Finding Purpose After Rare Disease Diagnosis

June 16, 2023

by Amy Gietzen, RARE Patient & Advocate

My entire life changed in the blink of an eye in February 2001. I had just turned 19 and was working on a nursing degree locally in college. Life was good or so I thought. For over 6 months I had been dealing with on-and-off pain in my wrists and elbows, along with swollen and sensitive fingertips. The symptoms got so bad that I was starting to miss school and work, something I had never done before. At that point, I knew I needed to do something about it, so I made an appointment with a local orthopedic specialist.

It took that specialist 20 minutes to figure out that I had Scleroderma. Looking back now, that was no easy feat. Scleroderma is a rare, chronic, progressive disease that only affects around 250,000 – 300,000 people worldwide. It causes your skin and blood vessels to become hard, tight, and constricted. There is no known origin for scleroderma nor is there a cure. I had no idea what that word even meant, let alone how to pronounce or spell it. I had the specialist write it down on a Post-it note. I left the office feeling numb, and worried. 

The next few years are a blur as I had to undergo testing, procedures, bloodwork and so much more. Bloodwork confirmed that what I had was scleroderma, but to add insult to injury I was diagnosed with the more complex form called Systemic Scleroderma. Systemic Scleroderma affects the entire body, including vital organs like lungs, heart, GI tract, and kidneys. 

It took several more years just to find appropriate care. I worked extremely hard to hand-pick doctors and specialists that were knowledgeable about scleroderma. I basically pulled up my bootstraps and got to work, not really dealing with the emotional fallout of living with an incurable disease. During this time, I developed Interstitial Lung Disease and arrhythmia issues in my heart. The hospital became a second home and I started feeling like I was fighting a losing battle. I needed a purpose in life and boy did I find one.

The Scleroderma community is a very loyal and fierce one, filled with patients, caregivers, family members, and advocates raising awareness and funds to contribute to the cause of research and finding a cure. I became engulfed in that community after I decided to take to social media and share my journey. I started a FB page called “Staying Alive with Scleroderma” and it took off like a rocket. After a year I had over 5000 followers and a support system like no other.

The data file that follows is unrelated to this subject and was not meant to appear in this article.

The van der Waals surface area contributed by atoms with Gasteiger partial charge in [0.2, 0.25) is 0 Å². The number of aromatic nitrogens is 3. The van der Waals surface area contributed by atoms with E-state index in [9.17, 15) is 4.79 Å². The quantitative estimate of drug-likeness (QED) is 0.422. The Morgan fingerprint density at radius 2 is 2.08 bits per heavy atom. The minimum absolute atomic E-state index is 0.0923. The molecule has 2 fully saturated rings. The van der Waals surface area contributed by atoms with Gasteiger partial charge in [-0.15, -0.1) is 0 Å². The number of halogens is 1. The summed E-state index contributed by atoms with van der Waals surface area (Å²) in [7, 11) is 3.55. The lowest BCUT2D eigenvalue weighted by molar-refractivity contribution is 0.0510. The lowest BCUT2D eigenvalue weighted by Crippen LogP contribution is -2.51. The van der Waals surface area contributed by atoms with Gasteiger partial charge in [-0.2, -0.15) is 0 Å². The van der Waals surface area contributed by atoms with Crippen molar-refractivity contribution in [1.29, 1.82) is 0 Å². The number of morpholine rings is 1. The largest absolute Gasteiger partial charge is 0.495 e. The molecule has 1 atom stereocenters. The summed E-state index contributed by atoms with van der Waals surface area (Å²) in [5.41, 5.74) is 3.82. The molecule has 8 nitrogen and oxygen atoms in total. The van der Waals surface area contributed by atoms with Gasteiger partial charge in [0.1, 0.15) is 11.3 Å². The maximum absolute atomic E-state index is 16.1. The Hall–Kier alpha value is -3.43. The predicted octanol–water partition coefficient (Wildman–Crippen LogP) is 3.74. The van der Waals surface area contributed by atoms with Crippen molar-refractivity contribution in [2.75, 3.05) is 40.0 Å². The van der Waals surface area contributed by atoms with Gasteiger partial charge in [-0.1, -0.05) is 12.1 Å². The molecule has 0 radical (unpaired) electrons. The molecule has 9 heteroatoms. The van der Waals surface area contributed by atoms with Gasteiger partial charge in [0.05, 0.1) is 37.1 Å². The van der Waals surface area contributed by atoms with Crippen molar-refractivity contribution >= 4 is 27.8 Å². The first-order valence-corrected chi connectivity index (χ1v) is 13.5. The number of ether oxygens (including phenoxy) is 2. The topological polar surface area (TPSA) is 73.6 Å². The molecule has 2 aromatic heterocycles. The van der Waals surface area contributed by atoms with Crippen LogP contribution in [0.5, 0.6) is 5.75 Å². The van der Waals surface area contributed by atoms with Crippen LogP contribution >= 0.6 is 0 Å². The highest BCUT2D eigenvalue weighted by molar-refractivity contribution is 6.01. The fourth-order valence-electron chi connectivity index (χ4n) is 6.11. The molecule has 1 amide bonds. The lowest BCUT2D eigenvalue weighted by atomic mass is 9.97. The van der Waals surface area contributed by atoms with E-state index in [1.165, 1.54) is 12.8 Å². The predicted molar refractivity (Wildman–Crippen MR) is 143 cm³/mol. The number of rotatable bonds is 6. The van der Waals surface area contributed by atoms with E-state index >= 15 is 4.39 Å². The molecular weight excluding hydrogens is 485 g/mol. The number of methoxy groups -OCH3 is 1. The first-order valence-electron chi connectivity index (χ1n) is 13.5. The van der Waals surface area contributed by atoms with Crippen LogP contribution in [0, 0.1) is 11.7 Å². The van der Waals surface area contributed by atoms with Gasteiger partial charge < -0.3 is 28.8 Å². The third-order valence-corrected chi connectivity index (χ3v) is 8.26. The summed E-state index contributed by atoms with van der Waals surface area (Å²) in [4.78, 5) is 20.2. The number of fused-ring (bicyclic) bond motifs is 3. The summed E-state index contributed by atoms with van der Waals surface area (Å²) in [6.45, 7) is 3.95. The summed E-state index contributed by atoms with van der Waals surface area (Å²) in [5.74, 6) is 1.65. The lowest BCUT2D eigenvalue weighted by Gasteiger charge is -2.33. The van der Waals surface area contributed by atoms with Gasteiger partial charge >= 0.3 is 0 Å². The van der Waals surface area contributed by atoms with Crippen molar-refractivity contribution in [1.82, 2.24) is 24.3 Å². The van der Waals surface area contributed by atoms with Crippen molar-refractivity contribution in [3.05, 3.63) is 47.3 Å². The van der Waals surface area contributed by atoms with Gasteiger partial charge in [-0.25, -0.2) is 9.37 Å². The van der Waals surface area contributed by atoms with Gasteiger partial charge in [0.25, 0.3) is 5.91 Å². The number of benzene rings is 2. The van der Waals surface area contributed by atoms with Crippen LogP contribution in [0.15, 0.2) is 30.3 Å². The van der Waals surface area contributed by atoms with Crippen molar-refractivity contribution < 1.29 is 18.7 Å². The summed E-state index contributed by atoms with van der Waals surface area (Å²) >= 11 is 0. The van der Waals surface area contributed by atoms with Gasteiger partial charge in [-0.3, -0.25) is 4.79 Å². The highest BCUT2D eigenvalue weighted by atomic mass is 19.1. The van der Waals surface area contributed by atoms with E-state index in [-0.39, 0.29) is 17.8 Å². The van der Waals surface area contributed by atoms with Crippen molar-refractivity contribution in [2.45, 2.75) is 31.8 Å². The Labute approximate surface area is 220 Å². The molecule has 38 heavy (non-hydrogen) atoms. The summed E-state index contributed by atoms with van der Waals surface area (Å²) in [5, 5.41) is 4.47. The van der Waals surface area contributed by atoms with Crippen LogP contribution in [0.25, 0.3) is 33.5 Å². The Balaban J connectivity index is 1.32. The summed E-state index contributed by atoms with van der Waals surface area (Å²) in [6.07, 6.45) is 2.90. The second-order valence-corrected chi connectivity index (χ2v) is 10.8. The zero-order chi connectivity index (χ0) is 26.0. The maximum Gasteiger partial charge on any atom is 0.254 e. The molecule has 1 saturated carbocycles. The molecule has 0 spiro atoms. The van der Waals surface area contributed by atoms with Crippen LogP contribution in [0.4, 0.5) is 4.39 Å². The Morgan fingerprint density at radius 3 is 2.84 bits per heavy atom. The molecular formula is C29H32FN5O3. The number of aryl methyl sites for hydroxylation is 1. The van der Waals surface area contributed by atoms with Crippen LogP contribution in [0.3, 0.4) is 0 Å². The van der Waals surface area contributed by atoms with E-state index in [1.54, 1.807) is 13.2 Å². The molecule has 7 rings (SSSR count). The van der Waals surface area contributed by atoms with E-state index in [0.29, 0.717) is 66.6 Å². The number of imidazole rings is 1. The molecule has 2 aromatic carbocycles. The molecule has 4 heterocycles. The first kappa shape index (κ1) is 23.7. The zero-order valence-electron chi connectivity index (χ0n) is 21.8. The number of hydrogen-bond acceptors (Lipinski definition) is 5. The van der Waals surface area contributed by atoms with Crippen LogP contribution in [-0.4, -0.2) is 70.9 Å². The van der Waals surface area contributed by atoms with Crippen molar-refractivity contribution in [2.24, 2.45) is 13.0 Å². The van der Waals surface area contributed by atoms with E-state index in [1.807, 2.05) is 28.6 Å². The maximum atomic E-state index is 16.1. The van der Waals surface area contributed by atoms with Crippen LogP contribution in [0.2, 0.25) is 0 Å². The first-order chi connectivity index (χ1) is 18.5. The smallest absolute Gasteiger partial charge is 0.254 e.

I realized after a while the grey areas in terms of support for young adults living with scleroderma. Being someone who was diagnosed as a young adult, I knew I could help. I worked hard with the National Scleroderma Foundation and other Non-profits to construct a young adult virtual support group called SYNC (Scleroderma Young Adults Needing Connection). I also devoted my time to structuring panels, education forums, and workshops geared toward issues young adults faced.

The scleroderma community built me up, boosted my confidence, and allowed me to grow into the advocate and educator I am today. It allowed me to carve out a safe space for young adults to live in their truth, and speak openly and honestly about their medical journeys. 

Now 22 years after my diagnosis I have learned so much. I have built my name up as an advocate through honest interactions with patients, caregivers, nonprofit partners, and congressmen and women. I have lobbied for funding and research on capitol Hill, took to the streets to raise awareness by lighting up my local landmarks like Niagara Falls, and the Peace Bridge. More recently I have started a small company with scleroderma advocates, The Waiting Room Entertainment, to help patients with all forms of rare diseases grow into advocates, and network for opportunities to tell their stories and built up their life by doing positive work.

I have come a long way since learning of my diagnosis, not to say it has been easy or pain-free. I still have bad days where I question why this has happened to me. I think that is honest and real. No one is perfect, especially if you’re living a life with an illness that is taking days away from your life not adding to them, but I think there is a purpose for everyone in this world. It might have taken me some time, but I have found my purpose — to be a beacon of hope for all individuals living with scleroderma and to educate the world about the deficits people living with it acquire. 

I know this disease will take my life before I am ready to go, but I will fight tooth and nail every step of the way until then, shouting out to the world about Scleroderma.

Amy with friends at the Health Equity Summit in Atlanta, Georgia, November 2022

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